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Kellie Claflin

New beginnings

Posted by Kellie Claflin Aug 14, 2011

This summer has been full of transition and good choices for me. In June I finished student teaching, in July I moved home and searched for a job and in August I'm preparing for my new beginnings!
In June I finished my student teaching, took students to the state FFA convention and attended the professional development conference for Wisconsin ag teachers. It was by far one of the best months yet. State convention was a great experience which allowed me to fall in love with agricultural education all over again. It was so nice to catch up with my ag teacher friends, but more importantly spend time with the FFA members I co-advised during student teaching and support them. For the first time all semester, I was truly able to bond with this group of students and it was great! After a rough end to the semester, it was so nice to hear that even just one student enjoyed my class and inspired her. It’s the little things. My experience at the Wisconsin Association of Agricultural Educator’s Professional Development Conference was also awesome. I love ag teachers, learning and networking - so it was perfect!

My July was spent moving home and searching for a job. It was nice to spend time with my family who I hadn’t seen for an extended amount of time in quite awhile.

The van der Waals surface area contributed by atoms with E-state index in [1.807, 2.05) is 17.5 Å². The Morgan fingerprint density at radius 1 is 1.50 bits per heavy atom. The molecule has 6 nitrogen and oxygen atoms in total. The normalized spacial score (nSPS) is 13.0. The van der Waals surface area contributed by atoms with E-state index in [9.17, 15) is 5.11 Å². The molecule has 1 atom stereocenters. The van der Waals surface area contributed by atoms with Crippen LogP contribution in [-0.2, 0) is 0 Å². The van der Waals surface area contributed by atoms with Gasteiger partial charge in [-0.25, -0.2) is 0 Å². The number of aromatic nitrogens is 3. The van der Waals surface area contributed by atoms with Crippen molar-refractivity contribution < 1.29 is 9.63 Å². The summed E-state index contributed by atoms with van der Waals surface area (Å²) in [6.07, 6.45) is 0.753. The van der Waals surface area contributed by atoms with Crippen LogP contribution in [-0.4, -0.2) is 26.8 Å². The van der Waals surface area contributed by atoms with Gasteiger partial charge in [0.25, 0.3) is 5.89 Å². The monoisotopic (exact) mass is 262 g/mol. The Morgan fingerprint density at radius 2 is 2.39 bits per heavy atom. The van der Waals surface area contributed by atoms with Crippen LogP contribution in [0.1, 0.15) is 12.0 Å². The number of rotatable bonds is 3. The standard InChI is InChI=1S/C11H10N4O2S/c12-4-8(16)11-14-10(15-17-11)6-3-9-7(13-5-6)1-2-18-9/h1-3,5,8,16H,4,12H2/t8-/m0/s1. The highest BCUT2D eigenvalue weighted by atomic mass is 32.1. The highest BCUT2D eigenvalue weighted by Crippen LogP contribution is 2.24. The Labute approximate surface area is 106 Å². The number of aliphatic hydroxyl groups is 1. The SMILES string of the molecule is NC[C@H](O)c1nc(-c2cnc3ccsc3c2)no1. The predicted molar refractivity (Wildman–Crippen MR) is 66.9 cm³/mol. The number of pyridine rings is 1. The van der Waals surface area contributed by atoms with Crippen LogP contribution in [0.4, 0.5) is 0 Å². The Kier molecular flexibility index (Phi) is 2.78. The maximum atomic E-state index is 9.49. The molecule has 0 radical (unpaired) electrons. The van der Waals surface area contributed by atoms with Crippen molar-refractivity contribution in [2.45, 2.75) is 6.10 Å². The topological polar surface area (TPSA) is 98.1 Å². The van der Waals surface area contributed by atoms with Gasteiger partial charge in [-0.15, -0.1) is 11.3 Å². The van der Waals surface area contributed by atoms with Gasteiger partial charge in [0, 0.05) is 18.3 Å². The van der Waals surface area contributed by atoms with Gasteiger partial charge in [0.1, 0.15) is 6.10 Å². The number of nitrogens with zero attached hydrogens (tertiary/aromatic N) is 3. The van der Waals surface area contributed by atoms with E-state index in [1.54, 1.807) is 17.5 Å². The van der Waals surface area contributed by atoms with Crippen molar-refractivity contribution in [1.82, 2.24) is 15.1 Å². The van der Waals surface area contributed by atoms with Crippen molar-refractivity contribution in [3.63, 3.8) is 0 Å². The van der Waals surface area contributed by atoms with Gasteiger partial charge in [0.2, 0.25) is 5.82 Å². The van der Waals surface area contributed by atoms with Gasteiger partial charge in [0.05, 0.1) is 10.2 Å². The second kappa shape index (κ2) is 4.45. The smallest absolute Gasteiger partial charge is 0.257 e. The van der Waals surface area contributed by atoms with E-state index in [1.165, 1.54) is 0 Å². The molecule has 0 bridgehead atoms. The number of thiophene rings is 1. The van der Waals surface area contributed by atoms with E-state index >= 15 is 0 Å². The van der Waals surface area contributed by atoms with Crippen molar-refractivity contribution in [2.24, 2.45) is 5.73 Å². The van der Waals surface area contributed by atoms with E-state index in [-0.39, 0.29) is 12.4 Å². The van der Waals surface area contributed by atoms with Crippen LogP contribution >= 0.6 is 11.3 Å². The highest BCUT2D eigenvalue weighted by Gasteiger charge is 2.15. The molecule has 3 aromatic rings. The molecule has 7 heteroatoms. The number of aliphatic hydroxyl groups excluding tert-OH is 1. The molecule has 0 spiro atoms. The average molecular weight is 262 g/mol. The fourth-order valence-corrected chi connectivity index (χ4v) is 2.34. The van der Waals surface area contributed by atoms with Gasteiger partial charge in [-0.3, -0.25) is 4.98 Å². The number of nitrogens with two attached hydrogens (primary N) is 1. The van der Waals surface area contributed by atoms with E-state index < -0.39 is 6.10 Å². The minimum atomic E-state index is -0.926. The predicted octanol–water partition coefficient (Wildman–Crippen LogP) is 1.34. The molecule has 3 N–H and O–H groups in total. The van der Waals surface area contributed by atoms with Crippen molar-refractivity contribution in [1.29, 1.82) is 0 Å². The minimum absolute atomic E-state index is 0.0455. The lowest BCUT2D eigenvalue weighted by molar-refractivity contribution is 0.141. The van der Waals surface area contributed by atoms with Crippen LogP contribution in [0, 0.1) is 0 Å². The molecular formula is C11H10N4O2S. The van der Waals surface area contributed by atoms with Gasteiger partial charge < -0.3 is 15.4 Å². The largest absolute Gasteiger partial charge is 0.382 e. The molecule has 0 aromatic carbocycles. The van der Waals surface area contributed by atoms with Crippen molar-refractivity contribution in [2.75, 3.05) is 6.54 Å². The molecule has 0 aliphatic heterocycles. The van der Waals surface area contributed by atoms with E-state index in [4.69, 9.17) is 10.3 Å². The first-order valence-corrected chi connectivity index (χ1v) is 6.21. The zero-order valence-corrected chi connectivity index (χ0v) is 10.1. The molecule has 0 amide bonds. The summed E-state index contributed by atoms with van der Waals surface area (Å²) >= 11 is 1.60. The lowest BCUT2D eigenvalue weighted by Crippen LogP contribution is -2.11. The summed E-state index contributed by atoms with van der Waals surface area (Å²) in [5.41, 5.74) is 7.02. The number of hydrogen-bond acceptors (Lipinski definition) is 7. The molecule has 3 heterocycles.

Now I’m getting ready for a new beginning - a job! I’m excited to start teaching in northeastern Wisconsin. My position is unique, as I’ll be teaching in one school district in the morning and another one in the afternoon. It’s a challenge, but it’s great to see the support and passion for agriculture that the communities and districts show.

Currently, I’m trying to find out what side is up as I figure out where to live, what I’m teaching, get classrooms ready and all those other duties that go into getting ready for the school year. I’m excited, scared, optimistic, and overwhelmed all at the same time.

Thank you to you all for your support as I finished my undergraduate classes, survived student teaching and now as I begin my first year teaching!

Good luck to everyone in the new school year! You all rock!

My teeth must know that I’m a wiser person now that I’m almost finished with my student teaching. Twenty-four hours after I crossed the stage at graduation, my wisdom teeth decided to try to make an appearance. Uff da.


Sunday on my drive back across Wisconsin from River Falls, I spent a lot of time thinking about wisdom - both the teeth and knowledge types. A couple weeks earlier during our FFA banquet, I was honored to be able to say the advisor’s part in opening ceremonies. Saying “here by the owl” for the very first time was a pretty neat experience. Even though I have been in the classroom and helping out with FFA activities since the end of January, it really set in that I’m an ag teacher. I think that opening ceremonies really does hold true, because I do “hope that my advice will always be based on true knowledge and ripened with wisdom.” Especially on those days when I feel like I’m not quite sure what end is up! Thankfully, those days are getting fewer and farther between, even though the day in the life of an ag teacher is never dull. It’s amazing to think about how much I’ve grown both in and out of the classroom. There have been good days, days when I think I’m crazy and days when I just can’t help but laugh.